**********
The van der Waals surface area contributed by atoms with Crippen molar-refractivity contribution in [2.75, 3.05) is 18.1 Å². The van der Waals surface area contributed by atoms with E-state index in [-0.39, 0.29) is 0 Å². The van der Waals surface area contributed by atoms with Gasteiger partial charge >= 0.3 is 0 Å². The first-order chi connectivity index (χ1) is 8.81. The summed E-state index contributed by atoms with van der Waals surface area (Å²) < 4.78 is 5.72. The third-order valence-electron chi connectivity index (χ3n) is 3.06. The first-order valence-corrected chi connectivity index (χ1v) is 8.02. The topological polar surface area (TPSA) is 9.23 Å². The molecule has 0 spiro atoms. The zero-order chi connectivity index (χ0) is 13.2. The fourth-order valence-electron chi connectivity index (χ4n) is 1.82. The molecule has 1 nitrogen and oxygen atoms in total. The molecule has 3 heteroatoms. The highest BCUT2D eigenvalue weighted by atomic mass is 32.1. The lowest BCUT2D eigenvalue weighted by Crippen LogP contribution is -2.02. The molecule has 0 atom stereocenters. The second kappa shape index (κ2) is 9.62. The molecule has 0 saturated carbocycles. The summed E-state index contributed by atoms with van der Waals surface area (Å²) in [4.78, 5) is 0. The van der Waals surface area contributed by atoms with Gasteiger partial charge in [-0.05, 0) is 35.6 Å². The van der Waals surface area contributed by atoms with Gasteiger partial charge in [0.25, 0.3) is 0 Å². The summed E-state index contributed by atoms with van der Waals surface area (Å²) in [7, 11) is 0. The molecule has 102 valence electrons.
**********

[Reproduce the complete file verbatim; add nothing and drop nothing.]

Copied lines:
The van der Waals surface area contributed by atoms with Crippen molar-refractivity contribution in [2.75, 3.05) is 18.1 Å². The van der Waals surface area contributed by atoms with E-state index in [-0.39, 0.29) is 0 Å². The van der Waals surface area contributed by atoms with Gasteiger partial charge >= 0.3 is 0 Å². The first-order chi connectivity index (χ1) is 8.81. The summed E-state index contributed by atoms with van der Waals surface area (Å²) < 4.78 is 5.72. The third-order valence-electron chi connectivity index (χ3n) is 3.06. The first-order valence-corrected chi connectivity index (χ1v) is 8.02. The topological polar surface area (TPSA) is 9.23 Å². The molecule has 0 spiro atoms. The zero-order chi connectivity index (χ0) is 13.2. The fourth-order valence-electron chi connectivity index (χ4n) is 1.82. The molecule has 1 nitrogen and oxygen atoms in total. The molecule has 3 heteroatoms. The highest BCUT2D eigenvalue weighted by atomic mass is 32.1. The lowest BCUT2D eigenvalue weighted by Crippen LogP contribution is -2.02. The molecule has 0 atom stereocenters. The second kappa shape index (κ2) is 9.62. The molecule has 0 saturated carbocycles. The summed E-state index contributed by atoms with van der Waals surface area (Å²) in [4.78, 5) is 0. The van der Waals surface area contributed by atoms with Gasteiger partial charge in [-0.05, 0) is 35.6 Å². The van der Waals surface area contributed by atoms with Gasteiger partial charge in [0.25, 0.3) is 0 Å². The summed E-state index contributed by atoms with van der Waals surface area (Å²) in [7, 11) is 0. The molecule has 102 valence electrons.